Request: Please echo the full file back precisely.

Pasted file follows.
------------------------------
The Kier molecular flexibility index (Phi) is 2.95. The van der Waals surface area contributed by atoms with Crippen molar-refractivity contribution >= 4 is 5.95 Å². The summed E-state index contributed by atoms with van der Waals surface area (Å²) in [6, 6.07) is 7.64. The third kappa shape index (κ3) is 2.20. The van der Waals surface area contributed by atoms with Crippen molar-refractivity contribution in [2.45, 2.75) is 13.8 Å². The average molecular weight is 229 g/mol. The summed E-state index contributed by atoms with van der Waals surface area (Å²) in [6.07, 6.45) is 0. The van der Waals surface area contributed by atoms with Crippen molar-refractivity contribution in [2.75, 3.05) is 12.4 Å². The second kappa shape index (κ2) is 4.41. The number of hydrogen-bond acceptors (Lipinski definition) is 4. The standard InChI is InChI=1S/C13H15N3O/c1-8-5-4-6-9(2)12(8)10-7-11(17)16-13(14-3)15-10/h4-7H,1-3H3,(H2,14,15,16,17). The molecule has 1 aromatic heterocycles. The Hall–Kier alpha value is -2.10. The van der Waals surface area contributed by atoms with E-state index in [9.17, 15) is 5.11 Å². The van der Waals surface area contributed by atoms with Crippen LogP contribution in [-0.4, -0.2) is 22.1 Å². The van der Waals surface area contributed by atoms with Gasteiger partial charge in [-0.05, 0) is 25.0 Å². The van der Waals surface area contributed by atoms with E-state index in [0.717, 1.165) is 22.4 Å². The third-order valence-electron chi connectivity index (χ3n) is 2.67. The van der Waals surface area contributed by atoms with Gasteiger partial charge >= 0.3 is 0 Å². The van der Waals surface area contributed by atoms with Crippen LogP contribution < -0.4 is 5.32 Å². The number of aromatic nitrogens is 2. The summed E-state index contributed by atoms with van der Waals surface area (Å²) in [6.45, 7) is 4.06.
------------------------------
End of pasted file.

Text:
The Kier molecular flexibility index (Phi) is 2.95. The van der Waals surface area contributed by atoms with Crippen molar-refractivity contribution >= 4 is 5.95 Å². The summed E-state index contributed by atoms with van der Waals surface area (Å²) in [6, 6.07) is 7.64. The third kappa shape index (κ3) is 2.20. The van der Waals surface area contributed by atoms with Crippen molar-refractivity contribution in [2.45, 2.75) is 13.8 Å². The average molecular weight is 229 g/mol. The summed E-state index contributed by atoms with van der Waals surface area (Å²) in [6.07, 6.45) is 0. The van der Waals surface area contributed by atoms with Crippen molar-refractivity contribution in [2.75, 3.05) is 12.4 Å². The second kappa shape index (κ2) is 4.41. The number of hydrogen-bond acceptors (Lipinski definition) is 4. The standard InChI is InChI=1S/C13H15N3O/c1-8-5-4-6-9(2)12(8)10-7-11(17)16-13(14-3)15-10/h4-7H,1-3H3,(H2,14,15,16,17). The molecule has 1 aromatic heterocycles. The Hall–Kier alpha value is -2.10. The van der Waals surface area contributed by atoms with E-state index in [9.17, 15) is 5.11 Å². The van der Waals surface area contributed by atoms with Crippen LogP contribution in [-0.4, -0.2) is 22.1 Å². The van der Waals surface area contributed by atoms with Gasteiger partial charge in [-0.05, 0) is 25.0 Å². The van der Waals surface area contributed by atoms with E-state index in [0.717, 1.165) is 22.4 Å². The third-order valence-electron chi connectivity index (χ3n) is 2.67. The van der Waals surface area contributed by atoms with Gasteiger partial charge >= 0.3 is 0 Å². The van der Waals surface area contributed by atoms with Crippen LogP contribution < -0.4 is 5.32 Å². The number of aromatic nitrogens is 2. The summed E-state index contributed by atoms with van der Waals surface area (Å²) in [6.45, 7) is 4.06.